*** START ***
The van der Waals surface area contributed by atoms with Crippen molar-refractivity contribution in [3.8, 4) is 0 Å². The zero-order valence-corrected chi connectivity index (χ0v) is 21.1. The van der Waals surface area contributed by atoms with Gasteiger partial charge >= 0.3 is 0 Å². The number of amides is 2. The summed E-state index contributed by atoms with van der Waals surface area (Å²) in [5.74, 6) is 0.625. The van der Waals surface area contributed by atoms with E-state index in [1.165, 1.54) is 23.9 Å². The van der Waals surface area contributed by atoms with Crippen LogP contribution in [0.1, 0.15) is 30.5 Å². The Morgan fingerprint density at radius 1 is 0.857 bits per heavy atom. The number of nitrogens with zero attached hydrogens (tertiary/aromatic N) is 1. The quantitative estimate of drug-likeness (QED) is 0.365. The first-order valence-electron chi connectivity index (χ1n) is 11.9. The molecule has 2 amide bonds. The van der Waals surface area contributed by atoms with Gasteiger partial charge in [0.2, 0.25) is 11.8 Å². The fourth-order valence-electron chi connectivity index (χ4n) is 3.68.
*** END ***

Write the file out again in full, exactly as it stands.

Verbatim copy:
The van der Waals surface area contributed by atoms with Crippen molar-refractivity contribution in [3.8, 4) is 0 Å². The zero-order valence-corrected chi connectivity index (χ0v) is 21.1. The van der Waals surface area contributed by atoms with Gasteiger partial charge >= 0.3 is 0 Å². The number of amides is 2. The summed E-state index contributed by atoms with van der Waals surface area (Å²) in [5.74, 6) is 0.625. The van der Waals surface area contributed by atoms with E-state index in [1.165, 1.54) is 23.9 Å². The van der Waals surface area contributed by atoms with Crippen LogP contribution in [0.1, 0.15) is 30.5 Å². The Morgan fingerprint density at radius 1 is 0.857 bits per heavy atom. The number of nitrogens with zero attached hydrogens (tertiary/aromatic N) is 1. The quantitative estimate of drug-likeness (QED) is 0.365. The first-order valence-electron chi connectivity index (χ1n) is 11.9. The molecule has 2 amide bonds. The van der Waals surface area contributed by atoms with Gasteiger partial charge in [0.2, 0.25) is 11.8 Å². The fourth-order valence-electron chi connectivity index (χ4n) is 3.68.